Thursday, 21 July 2011

Techniques in Japanese Woodblock Prints Part 1 - Shomen-zuri

Burnishing, or Shomen-zuri

Woodblock printing in Japan, ukiyo-e, was quick to develop from the single-colour outline prints of the early eighteenth century and their hand-coloured counterparts into the multi-colour block prints of the nineteenth century. Sometimes described as embroidered pictures, these mid- and late-century prints present us with rich polychrome surfaces, pictures which use multiple coloured blocks that are double-printed, over-printed, shaded, burnished, embossed and sprinkled with shiny, reflective mica. I want to look in more detail at these techniques in the coming weeks through these short blog posts starting with a frequently used technique of burnishing or shomen-zuri.

The first picture (shown above) is a magnificent triptych portrait of the actor Ichikawa Danjuro IX by the artist Toyohara Kunichika and it dates from 1894. It’s quite a big image at 72cm x 38cm. The enlargement of the print shows the intricate carving of the lines of the hair and the masterful massing of the imposing figure set against the nearly empty background. However carefully shot though, something from this fine portrait is missing. Looking at the next image which was shot on the slant a sophisticated pattern of filigree flowers and leaves is revealed, this beautiful black on black design only revealing itself when held at an angle to the light. The pattern here has been burnished onto the background printing of the black tunic; this technique is what is called shomen-zuri.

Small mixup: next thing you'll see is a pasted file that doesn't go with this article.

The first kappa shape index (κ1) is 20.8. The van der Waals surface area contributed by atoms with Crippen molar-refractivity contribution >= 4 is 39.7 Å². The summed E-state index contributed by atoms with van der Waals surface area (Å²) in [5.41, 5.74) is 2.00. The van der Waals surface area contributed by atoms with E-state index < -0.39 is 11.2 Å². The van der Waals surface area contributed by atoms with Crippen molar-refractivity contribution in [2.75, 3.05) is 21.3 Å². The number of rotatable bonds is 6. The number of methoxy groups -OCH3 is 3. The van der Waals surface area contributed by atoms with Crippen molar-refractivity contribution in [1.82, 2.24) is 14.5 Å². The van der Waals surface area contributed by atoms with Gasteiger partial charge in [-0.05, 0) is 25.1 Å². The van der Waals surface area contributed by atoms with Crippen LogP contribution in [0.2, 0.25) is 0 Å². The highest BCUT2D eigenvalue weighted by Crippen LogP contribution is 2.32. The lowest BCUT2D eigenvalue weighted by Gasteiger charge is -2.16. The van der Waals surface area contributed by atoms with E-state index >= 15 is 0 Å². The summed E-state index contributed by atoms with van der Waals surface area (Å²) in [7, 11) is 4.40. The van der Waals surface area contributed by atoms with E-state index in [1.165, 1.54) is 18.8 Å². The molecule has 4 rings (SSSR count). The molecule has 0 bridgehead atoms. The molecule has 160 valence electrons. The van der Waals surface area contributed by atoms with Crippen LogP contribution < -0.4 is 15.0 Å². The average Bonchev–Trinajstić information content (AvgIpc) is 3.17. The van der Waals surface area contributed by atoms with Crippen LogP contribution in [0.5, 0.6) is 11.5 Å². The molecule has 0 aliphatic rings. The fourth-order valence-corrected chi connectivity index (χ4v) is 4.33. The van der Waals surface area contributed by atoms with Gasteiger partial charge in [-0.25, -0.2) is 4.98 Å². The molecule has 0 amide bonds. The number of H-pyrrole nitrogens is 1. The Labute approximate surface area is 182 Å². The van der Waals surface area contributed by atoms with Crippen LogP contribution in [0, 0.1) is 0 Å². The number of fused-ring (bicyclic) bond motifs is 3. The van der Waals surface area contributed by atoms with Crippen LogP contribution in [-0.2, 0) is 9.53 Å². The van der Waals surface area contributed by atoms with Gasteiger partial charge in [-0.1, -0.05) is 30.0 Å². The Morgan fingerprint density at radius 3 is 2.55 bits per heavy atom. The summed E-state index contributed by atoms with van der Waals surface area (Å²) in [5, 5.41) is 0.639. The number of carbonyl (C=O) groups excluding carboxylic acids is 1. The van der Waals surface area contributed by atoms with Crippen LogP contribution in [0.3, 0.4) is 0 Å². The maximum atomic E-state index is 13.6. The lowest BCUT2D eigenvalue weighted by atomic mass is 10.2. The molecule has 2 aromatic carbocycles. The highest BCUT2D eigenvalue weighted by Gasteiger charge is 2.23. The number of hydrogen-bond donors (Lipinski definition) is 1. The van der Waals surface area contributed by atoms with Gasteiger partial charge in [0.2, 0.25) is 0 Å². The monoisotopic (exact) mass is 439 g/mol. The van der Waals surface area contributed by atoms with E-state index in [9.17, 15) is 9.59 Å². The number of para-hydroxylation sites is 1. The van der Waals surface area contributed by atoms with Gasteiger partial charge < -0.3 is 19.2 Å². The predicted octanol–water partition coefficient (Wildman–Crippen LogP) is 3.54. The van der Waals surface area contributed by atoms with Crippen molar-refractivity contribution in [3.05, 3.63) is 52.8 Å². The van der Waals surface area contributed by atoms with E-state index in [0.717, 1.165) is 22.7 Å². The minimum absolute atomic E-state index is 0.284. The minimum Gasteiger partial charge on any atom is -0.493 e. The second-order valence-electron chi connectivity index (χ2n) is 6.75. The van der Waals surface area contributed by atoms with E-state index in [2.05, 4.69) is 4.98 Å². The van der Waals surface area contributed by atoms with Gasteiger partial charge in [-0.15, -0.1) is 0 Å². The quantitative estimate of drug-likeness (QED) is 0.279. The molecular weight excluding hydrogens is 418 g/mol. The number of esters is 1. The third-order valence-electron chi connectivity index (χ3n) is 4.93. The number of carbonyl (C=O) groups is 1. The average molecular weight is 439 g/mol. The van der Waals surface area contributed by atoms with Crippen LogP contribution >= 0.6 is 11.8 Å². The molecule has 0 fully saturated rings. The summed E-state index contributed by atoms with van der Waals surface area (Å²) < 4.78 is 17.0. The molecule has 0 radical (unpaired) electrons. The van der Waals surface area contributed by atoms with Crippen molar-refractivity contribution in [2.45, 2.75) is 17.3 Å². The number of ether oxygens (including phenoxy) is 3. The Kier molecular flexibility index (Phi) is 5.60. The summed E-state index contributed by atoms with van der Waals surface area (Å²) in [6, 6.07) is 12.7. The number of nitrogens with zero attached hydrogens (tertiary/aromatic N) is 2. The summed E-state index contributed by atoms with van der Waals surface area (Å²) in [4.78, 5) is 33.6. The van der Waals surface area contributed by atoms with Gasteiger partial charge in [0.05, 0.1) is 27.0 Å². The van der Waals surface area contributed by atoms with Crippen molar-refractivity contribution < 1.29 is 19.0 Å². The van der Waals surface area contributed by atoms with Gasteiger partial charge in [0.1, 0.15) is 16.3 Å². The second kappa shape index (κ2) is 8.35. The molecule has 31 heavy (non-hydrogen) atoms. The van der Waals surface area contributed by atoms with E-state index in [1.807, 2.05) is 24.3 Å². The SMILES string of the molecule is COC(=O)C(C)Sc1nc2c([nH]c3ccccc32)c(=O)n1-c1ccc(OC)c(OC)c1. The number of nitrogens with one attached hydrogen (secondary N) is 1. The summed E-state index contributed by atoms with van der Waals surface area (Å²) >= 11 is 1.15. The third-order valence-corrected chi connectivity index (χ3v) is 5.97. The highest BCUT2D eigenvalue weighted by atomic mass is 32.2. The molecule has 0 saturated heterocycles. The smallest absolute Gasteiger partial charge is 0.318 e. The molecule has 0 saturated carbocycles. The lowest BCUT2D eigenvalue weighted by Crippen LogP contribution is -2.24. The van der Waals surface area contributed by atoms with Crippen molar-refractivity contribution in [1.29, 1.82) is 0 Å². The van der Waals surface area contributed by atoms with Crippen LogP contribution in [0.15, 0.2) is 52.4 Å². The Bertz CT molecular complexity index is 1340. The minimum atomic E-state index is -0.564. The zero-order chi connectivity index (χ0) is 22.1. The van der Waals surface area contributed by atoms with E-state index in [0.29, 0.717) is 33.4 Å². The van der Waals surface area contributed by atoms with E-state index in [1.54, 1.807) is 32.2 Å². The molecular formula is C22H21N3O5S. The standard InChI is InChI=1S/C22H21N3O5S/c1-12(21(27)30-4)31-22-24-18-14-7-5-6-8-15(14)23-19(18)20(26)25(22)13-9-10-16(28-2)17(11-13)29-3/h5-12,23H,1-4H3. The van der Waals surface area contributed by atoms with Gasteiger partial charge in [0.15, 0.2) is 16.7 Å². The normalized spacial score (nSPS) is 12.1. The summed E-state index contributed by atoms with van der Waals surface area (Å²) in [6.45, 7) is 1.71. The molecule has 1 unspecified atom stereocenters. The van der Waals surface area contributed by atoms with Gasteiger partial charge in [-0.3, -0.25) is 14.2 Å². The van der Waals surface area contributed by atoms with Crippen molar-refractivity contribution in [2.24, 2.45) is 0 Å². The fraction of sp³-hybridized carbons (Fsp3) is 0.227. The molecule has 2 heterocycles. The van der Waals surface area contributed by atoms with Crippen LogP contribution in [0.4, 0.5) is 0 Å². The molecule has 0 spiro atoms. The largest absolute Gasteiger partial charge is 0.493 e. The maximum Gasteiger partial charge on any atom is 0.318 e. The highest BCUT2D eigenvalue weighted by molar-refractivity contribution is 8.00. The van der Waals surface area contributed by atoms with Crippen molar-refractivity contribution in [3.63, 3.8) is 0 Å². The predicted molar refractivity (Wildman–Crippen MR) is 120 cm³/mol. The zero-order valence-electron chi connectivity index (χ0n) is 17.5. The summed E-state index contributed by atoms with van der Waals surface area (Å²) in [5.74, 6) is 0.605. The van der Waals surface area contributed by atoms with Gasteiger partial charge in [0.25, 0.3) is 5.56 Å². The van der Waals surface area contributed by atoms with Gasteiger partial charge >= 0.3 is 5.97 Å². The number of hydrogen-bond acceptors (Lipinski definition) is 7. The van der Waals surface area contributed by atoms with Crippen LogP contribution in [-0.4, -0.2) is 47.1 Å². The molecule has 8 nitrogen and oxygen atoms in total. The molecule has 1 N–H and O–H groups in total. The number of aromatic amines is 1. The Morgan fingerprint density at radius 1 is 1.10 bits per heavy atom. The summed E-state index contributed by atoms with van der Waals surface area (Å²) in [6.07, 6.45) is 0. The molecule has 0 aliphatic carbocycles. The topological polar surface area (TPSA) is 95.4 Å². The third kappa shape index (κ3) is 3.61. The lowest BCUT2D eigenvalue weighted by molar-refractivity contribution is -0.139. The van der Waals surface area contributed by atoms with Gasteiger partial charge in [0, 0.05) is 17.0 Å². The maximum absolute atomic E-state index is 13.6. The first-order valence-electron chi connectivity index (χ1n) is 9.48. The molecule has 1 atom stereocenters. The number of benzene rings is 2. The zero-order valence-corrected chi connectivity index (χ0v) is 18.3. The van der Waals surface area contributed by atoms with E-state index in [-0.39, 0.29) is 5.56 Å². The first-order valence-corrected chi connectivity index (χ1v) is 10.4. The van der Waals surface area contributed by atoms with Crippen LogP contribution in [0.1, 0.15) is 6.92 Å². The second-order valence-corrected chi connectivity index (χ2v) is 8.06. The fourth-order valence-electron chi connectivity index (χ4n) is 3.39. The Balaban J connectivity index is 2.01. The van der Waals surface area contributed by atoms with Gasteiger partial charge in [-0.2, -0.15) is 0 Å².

To gain the intense black of the tunic, it is likely that a first ground of black would have been printed and then a second layer printed on top, possibly containing rice glue or gum. A block with the pattern carved in relief would have been placed under the printed area of tunic and the surface of the paper rubbed with a smooth, hard object - the preferred item being a polished boar’s tusk, or spoon. The constituents of the ink would encourage the shiny pattern to appear on the surface of the print. This technique was most commonly used on black areas and it lends the prints a great deal of depth. It has to remembered that in nineteenth century Japan there was not the same tradition of framing art and hanging it on a wall. Prints were designed to be held in albums or passed around; this way the different techniques would catch the light as they were being handled.

Techniques such as this were time consuming and therefore expensive to produce, and consequently are most commonly found on deluxe prints rather than playbills or large series. This beautiful portrait and others of Danjuro are available at the current exhibition at the Toshidama Gallery, Personalities of Edo: the Cult of Celebrity in Japanese Woodblock Prints until August.